Now I spend a fair amount of time in junior high schools and high schools around the country, sometimes to talk about writing, sometimes to talk about the First Amendment. Wherever I've been—from upstate New York to Kansas to Virginia—the ignorance of most of the young about any part of the Bill of Rights, including the First, is startling. Still startling. I have yet to get used to it. In fast-track high schools, where the students are on the way to glistening law firms or medical or academic careers, the kids are as deprived of knowledge of their birthright as are students in schools where many of the parents are new to this country.
This means that their teachers have not made the Bill of Rights meaningful. Oh, the teachers know the words, but little of the passionate history and the crucial lesson that if this system is to work, the most odious and outrageous speech has to be as fully protected as the ideas that the teacher or the principal or the local preacher or the local atheist holds most dear.
One Sunday night, I was on a radio call-in program from Indianapolis. High-school students from all over the state got on the line because I was bringing the news that high school editors, like adult editors, have First Amendment rights. For over an hour I heard horror stories that might have made John Peter Zenger weep. Kids had been summarily suspended for printing stories that were not obscene or defamatory or likely to disrupt the school. (Those are the three exceptions to the First Amendment rights assured public-school students by the Supreme Court in the 1969 case Tinker v. Des Moines Independent School District.)
Other high-school editors were told by principals that colleges to which the students were applying had been told they were troublemakers and worse. Others had lost whatever school privileges there were to lose.
None of them had ever heard of the Tinker case. None of them had the slightest notion that they had rights, that they could get free American Civil Liberties Union lawyers to sue the principals—and win.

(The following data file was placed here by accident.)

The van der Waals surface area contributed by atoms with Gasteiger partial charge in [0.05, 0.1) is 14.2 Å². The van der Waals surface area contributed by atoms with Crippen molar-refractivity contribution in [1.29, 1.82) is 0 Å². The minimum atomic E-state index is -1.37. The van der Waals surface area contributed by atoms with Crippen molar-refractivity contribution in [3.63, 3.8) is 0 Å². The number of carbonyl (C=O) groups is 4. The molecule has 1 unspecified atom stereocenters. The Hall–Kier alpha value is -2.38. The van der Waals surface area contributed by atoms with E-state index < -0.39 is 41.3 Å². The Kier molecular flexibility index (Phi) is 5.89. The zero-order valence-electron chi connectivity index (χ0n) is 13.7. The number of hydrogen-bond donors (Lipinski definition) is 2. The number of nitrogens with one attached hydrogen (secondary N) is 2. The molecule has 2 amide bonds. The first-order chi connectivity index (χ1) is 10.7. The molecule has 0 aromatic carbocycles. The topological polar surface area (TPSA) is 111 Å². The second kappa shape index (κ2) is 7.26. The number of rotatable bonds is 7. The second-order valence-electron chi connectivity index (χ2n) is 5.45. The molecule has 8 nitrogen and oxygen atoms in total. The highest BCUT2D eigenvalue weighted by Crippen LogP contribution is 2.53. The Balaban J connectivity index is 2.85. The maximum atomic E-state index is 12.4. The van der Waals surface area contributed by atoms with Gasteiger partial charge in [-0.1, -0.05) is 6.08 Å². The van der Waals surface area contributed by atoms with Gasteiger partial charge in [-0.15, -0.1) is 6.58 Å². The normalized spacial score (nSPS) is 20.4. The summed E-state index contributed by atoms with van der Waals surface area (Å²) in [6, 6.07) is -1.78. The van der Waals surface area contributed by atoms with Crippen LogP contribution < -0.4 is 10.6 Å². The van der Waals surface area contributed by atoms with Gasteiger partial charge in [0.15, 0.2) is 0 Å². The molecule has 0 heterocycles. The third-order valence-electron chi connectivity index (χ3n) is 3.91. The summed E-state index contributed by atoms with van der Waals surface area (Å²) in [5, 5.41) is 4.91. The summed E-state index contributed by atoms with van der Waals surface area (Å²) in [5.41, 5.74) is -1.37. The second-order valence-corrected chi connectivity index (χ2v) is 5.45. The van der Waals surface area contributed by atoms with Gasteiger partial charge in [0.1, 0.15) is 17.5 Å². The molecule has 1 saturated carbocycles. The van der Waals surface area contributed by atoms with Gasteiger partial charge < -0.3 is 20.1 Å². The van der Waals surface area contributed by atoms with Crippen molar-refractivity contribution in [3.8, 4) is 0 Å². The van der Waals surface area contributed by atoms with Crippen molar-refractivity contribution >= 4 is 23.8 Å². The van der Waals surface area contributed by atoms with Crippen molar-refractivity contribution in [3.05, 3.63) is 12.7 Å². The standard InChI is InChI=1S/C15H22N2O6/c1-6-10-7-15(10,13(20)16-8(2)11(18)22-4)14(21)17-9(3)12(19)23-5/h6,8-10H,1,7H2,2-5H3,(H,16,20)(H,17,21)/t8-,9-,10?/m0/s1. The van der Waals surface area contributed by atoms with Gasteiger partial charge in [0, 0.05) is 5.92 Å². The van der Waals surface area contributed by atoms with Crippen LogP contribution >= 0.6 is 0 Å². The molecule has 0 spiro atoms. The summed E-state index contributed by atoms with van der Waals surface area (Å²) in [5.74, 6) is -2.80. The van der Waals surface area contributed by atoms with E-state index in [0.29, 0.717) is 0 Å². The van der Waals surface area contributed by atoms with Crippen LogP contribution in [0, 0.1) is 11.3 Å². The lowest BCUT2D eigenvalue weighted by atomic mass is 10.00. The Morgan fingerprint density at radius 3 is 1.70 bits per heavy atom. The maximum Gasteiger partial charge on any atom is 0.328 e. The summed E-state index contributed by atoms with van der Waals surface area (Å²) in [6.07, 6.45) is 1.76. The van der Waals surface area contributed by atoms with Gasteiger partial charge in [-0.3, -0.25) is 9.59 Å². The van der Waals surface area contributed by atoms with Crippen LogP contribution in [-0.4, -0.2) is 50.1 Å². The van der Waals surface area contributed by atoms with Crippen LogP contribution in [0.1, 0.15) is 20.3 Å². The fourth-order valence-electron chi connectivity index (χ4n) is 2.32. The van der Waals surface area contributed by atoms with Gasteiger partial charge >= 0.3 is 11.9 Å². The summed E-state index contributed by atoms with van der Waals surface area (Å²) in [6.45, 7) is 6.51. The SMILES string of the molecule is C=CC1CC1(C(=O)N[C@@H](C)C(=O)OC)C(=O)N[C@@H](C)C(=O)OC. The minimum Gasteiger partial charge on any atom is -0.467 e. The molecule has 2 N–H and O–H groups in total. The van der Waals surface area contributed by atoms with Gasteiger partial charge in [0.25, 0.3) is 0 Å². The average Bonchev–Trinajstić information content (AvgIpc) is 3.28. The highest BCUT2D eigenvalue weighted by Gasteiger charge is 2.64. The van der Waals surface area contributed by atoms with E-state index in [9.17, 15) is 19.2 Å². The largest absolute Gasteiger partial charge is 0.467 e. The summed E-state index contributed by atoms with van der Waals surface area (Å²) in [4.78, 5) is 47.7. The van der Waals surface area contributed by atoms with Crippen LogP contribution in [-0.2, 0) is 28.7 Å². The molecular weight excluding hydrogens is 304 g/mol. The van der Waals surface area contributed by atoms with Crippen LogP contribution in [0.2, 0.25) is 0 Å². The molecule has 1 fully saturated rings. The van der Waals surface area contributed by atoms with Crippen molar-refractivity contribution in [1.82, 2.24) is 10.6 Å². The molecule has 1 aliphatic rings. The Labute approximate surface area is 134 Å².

Just as in the adult press, not only editors are affected when censorship and the threat of censorship leads to only "safe" reporting. In his 1983 book, Freedom of the High School Press, Nicholas Kristof emphasized—and the situation is no better now—that most high-school papers "purvey only pablum.…The students shy away from conflict and controversy and learn to be subjects rather than citizens."
Not only the First Amendment is in question, of course. One morning, at a college in Iowa, I was speaking about the growing FBI use of undercover crooks in stings and scams. Afterwards, a young woman came over and said, "I'm so glad you mentioned the Fourth Amendment. I had never heard of it before."
In 1984, Stanley Elam, a former editor of Phi Delta Kappan, a justly prestigious journal on education, decided to examine in that publication how well present-day youngsters understand their own and others' rights and liberties in comparison with the American young of the 1950s. Elam polled high school seniors in 26 states, representing all regions of the country. He compared their responses with the results of a national Purdue Youth Opinion Poll taken in 1951 of members of the high-school class of 1952.
"It is more than a little disconcerting," Elam noted, "to find a larger percentage of the class of 1984 than of the class of 1952 willing to allow a police search without a warrant, to deny legal counsel to criminals and to accept restrictions of religious freedom. It is also discouraging to see so many youngsters uncertain of so many traditional freedoms.…Most of those uncertain youths will have the privilege of voting in a presidential election during the same year in which they graduate from high school. They ought to be more vitally aware of their heritage of freedom than they are."